Real Time Web Analytics


Monday, July 19, 2010

Why "do not resuscitate" might not be the right words

As part of comprehensive estate planning, most people will have a Personal Directive (also called Health Care Directive, Advance Directive, or Health Care Proxy, depending on where you live) prepared for them. A Personal Directive appoints someone to be your decision-maker and spokesperson on health, medical and personal decisions if you should lose your ability to make those decisions for yourself.

When I am meeting with clients about these documents, they often tell me that they want a document that says "DNR" or "Do Not Resuscitate". Most of the time, people are quite confident that this is exactly what they want, but it almost never is.

What they want to express is that if they are in a vegetative state and if higher functioning cannot ever be restored no matter what is done, they don't want to be kept alive artificially.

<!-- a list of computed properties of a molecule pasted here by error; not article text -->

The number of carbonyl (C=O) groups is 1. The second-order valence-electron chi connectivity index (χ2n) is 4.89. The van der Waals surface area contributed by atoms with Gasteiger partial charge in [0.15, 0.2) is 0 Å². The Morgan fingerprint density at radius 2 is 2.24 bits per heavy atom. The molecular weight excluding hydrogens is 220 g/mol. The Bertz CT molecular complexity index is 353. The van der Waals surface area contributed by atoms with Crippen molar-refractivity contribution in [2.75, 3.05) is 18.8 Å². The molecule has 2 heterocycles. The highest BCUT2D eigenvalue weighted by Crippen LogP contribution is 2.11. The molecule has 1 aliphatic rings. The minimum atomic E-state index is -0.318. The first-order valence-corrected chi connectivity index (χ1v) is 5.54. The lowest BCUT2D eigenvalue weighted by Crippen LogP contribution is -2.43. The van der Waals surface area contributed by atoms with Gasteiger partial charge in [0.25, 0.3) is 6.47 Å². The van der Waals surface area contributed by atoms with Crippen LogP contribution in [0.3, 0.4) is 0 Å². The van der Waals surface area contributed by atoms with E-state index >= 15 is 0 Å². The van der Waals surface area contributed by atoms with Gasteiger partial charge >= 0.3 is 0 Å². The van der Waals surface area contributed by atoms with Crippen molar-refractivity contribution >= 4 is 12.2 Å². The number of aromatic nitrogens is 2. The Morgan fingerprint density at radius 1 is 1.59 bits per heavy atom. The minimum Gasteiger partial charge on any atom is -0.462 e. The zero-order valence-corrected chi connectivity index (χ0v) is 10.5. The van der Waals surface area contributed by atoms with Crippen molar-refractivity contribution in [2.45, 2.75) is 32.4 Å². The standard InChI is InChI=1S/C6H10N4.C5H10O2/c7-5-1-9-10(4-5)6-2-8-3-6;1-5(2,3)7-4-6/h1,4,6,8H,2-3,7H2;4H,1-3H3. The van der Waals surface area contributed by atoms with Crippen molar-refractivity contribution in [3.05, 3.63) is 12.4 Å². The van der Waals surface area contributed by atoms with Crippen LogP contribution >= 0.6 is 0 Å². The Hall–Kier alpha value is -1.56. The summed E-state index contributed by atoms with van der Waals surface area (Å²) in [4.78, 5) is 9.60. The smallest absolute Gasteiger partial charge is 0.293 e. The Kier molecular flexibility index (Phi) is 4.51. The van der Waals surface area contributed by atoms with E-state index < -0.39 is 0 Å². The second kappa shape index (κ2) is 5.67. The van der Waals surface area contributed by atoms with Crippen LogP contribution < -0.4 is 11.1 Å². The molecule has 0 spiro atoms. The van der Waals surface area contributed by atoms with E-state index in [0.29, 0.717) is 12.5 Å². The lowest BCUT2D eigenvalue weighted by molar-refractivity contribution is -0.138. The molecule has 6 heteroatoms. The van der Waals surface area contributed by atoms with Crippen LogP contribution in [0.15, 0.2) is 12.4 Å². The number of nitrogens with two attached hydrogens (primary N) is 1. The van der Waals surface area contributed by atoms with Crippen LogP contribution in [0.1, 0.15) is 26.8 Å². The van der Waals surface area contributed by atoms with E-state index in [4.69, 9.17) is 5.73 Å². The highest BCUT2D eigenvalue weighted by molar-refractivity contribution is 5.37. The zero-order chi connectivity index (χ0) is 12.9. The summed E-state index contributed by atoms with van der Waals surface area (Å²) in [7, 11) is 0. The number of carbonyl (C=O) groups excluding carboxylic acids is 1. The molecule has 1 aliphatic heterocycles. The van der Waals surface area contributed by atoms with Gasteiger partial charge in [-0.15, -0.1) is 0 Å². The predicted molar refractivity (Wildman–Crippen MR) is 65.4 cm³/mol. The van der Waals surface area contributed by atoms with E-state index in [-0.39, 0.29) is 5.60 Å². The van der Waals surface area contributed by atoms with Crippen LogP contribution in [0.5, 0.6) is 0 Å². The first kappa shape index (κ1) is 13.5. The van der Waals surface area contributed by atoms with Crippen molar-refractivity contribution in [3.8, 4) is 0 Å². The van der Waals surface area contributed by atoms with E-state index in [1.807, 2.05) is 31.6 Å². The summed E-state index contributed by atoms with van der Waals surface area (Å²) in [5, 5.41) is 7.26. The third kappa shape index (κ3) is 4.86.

Unfortunately, that's not what DNR means.

What if the person who wouldn't want to be kept alive artificially if in a vegetative state is not in that state but is healthy. What if he or she has, say, a heart attack or stroke. He or she would most likely want to be resuscitated as the incident has nothing to do with a vegetative state. He or she could be expected to recover from a heart attack or stroke, if not completely then certainly well enough to carry on a happy life for many years. But not if their document says DNR.

DNR is a blanket instruction that would apply to all situations, not just the vegetative state. DNR means not to revive the person at all. Ever. When this is explained to people who have just told me they want DNR in their documents, they are sometimes quite shocked that they almost instructed the exact opposite of what they want.

If you have documents in place right now that include a DNR instruction, think about what that could mean for you, and consider whether it's what you really intend. I've spoken to a number of doctors who see these DNR documents in hospitals who say they agree with me that the people signing them did so without having any idea of the consequences.

When you're not able to speak for yourself, words matter. Make sure yours are the right ones. It's worth the time and money to get your document done properly so that there are no unintended outcomes.

No comments:

Post a Comment

You might also like

Related Posts with Thumbnails